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Embargoed For Release
Saturday, May 27, 2000, 10:06 a.m.

HHS Public Affairs (202) 690-6343
USDA: (202) 418-2312


The Federal Government today released the fifth edition of Dietary Guidelines for Americans, providing easily understood, science-based information on how Americans can choose diets that promote good health.

The new guidelines, announced by President Clinton in his weekly radio address, have been improved to be more consumer-friendly, to contain more specific scientific recommendations and to address the need for safe food handling to prevent illness.

"This edition of the Dietary Guidelines provides practical advice and useful information for American families," HHS Secretary Donna E. Shalala said. "They will help consumers apply the most current scientific knowledge to the way they eat every day, both to promote health and to reduce their chances of developing many chronic diseases."

"The Dietary Guidelines are the gold standard when it comes to applying scientific research to what people should be eating," said Agriculture Secretary Dan Glickman.

The new guidelines continue to emphasize balance, moderation and variety in food choices, with a special emphasis on grain products, vegetables and fruits. The guidelines include specific examples of foods that deliver given nutrients, including choices for vegetarians.

The new guidelines also emphasize physical activity as important for healthy living, more than just for weight management. For example, physical activity can help build and maintain healthy bones, muscles, and joints; build endurance and muscular strength; and promote psychological well-being and self-esteem. Moderate physical activity for at least 30 minutes most days of the week is recommended for adults and 60 minutes for children.

For the first time, there is a guideline that focuses on keeping food safe to eat, particularly the need to keep and prepare foods safely in the home. Recommendations include keeping preparation areas and utensils clean; separating raw, cooked, and ready-to-eat foods; cooking food to a safe temperature; and chilling perishable foods promptly.

"We have long recognized the importance of a healthy diet," said Secretary Shalala. "The guidelines now highlight the integral relationships of physical activity and safe food handling to healthful eating patterns."

In his radio address, President Clinton also announced that USDA will require nutrition labeling for meat and poultry products, including all ground or chopped meat. Under the rule to be proposed this summer, retailers would be required to provide nutrition information through product labels or at the point of purchase by posting signs or making information readily available in brochures or leaflets. The required information would include fat, calories and cholesterol content. Providing such information currently is voluntary, but fewer than 60 percent of retailers did so last year.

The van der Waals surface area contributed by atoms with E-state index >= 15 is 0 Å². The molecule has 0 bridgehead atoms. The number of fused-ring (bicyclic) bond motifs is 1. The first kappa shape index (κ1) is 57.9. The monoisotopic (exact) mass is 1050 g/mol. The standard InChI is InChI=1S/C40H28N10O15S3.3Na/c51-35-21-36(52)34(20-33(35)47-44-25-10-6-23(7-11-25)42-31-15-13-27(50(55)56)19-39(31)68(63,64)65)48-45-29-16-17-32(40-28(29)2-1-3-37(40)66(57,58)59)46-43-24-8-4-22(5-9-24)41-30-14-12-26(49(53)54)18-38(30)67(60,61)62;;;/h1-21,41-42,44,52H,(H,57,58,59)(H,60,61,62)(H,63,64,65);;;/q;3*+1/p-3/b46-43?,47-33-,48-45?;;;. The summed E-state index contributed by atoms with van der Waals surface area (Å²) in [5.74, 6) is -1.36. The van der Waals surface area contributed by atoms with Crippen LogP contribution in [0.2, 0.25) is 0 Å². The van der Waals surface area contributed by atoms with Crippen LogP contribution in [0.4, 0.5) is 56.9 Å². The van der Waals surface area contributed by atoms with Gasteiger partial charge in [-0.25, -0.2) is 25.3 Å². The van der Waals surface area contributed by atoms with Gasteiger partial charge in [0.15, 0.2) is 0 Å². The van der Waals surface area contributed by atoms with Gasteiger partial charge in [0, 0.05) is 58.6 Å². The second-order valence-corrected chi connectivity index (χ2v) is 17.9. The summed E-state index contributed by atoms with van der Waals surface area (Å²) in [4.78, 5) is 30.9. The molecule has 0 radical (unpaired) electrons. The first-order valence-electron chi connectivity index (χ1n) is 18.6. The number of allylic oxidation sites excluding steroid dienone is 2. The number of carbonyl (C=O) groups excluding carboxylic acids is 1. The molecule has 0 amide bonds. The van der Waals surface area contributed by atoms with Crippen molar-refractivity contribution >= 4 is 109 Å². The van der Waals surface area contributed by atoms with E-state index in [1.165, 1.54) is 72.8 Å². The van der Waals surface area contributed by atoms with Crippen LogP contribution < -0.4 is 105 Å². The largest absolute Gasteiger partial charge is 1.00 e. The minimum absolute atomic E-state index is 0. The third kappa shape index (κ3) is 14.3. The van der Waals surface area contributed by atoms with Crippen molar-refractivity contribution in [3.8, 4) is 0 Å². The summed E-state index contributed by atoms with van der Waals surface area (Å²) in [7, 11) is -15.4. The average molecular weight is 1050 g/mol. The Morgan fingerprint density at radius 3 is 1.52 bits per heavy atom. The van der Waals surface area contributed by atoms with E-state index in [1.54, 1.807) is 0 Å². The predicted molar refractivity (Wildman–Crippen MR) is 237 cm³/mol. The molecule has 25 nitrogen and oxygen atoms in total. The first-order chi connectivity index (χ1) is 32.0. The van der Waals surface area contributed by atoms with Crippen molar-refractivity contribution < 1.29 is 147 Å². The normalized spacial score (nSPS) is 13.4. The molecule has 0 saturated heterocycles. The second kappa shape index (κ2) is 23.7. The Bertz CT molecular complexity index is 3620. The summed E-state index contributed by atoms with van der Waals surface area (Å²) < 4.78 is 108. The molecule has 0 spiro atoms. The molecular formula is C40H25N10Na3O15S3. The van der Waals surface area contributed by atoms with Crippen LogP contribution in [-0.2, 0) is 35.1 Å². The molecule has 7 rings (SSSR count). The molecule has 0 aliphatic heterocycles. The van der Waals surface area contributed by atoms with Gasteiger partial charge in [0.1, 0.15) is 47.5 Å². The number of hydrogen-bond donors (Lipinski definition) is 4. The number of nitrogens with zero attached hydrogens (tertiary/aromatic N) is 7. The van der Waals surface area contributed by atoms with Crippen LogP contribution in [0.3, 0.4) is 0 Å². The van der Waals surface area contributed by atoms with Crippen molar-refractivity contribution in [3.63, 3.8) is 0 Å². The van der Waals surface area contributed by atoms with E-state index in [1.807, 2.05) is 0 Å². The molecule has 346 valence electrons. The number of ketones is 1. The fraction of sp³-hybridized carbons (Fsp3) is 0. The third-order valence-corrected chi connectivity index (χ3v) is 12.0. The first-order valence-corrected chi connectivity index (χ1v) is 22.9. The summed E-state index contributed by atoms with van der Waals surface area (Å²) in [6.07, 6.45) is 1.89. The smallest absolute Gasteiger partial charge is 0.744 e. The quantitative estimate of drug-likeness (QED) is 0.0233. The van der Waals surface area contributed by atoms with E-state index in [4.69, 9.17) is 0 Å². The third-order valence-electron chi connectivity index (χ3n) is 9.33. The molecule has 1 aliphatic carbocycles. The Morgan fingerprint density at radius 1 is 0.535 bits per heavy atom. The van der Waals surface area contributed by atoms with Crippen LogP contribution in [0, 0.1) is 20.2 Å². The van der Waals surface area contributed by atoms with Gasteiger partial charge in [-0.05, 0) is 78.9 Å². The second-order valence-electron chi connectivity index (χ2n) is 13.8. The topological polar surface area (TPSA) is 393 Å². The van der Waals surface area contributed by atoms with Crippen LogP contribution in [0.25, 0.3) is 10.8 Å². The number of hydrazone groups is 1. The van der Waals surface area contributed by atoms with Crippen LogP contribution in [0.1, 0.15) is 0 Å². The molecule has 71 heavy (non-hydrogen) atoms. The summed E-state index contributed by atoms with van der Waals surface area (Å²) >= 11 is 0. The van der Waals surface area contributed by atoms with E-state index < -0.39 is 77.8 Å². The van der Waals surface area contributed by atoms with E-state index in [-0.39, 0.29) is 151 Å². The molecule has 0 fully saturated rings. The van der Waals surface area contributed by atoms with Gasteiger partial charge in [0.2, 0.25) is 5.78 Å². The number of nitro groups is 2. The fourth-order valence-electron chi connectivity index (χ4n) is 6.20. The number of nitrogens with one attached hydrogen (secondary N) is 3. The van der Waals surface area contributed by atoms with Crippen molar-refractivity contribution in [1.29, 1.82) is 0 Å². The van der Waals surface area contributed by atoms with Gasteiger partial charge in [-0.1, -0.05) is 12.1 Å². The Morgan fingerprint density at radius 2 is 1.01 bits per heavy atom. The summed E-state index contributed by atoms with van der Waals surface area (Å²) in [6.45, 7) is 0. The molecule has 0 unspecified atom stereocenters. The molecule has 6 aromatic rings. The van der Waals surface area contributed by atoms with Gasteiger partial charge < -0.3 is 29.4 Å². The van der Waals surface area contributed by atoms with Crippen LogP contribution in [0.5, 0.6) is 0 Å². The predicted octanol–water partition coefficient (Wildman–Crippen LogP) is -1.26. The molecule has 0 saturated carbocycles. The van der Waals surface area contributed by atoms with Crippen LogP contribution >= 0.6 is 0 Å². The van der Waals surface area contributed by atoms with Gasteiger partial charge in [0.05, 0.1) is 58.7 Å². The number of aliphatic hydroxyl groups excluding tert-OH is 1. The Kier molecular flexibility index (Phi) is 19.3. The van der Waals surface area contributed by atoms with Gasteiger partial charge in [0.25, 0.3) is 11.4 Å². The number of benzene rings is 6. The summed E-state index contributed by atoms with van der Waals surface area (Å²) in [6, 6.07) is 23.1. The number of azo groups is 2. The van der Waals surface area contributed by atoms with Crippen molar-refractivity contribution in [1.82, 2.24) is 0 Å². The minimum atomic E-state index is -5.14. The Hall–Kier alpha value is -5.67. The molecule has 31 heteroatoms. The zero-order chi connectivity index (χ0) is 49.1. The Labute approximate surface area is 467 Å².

The Dietary Guidelines are published every five years, and they provide the basis of the Food Guide Pyramid. In addition to providing information to consumers, the Dietary Guidelines form the basis for Federal nutrition policy and programs.

The Dietary Guidelines for Americans were first published in 1980. The law requires that they be updated every five years to incorporate advances in medical and scientific research.

These updates are based on the recommendations of an 11-member Dietary Guidelines Advisory Committee, a group of widely recognized nutrition and medical experts. The advisory committee for this version was chaired by Dr. Cutberto Garza of Cornell University.

The 2000 edition of the Dietary Guidelines makes ten recommendations, a change from the seven recommendations of past editions. For ease in understanding, the recommendations have been placed in three groups:

Aim for Fitness:

  • Aim for a healthy weight.
  • Be physically active each day.

Build a Healthy Base:

  • Let the Pyramid guide your food choices.

  • Choose a variety of grains daily, especially whole grains. 

  • Choose a variety of fruits and vegetables daily.

  • Keep food safe to eat.

Choose Sensibly:

  • Choose a diet that is low in saturated fat and cholesterol and moderate in total fat.

  • Choose beverages and foods to moderate your intake of sugars.

  • Choose and prepare foods with less salt.

  • If you drink alcoholic beverages, do so in moderation.

The Dietary Guidelines and related information may be downloaded from the Internet at or through HHS Office of Disease Prevention and Health Promotion, at  

Printed copies will be available in August 2000 through the Government Printing Office or the Consumer Information Center. The Government Printing Office, at (202) 512-1800, will sell packets of 25 copies for $92.00, stock number 001-000-04681-1. The Consumer Information Center will sell single copies for $4.75, by sending check or money order to Consumer Information Center, Pueblo, CO 81009.


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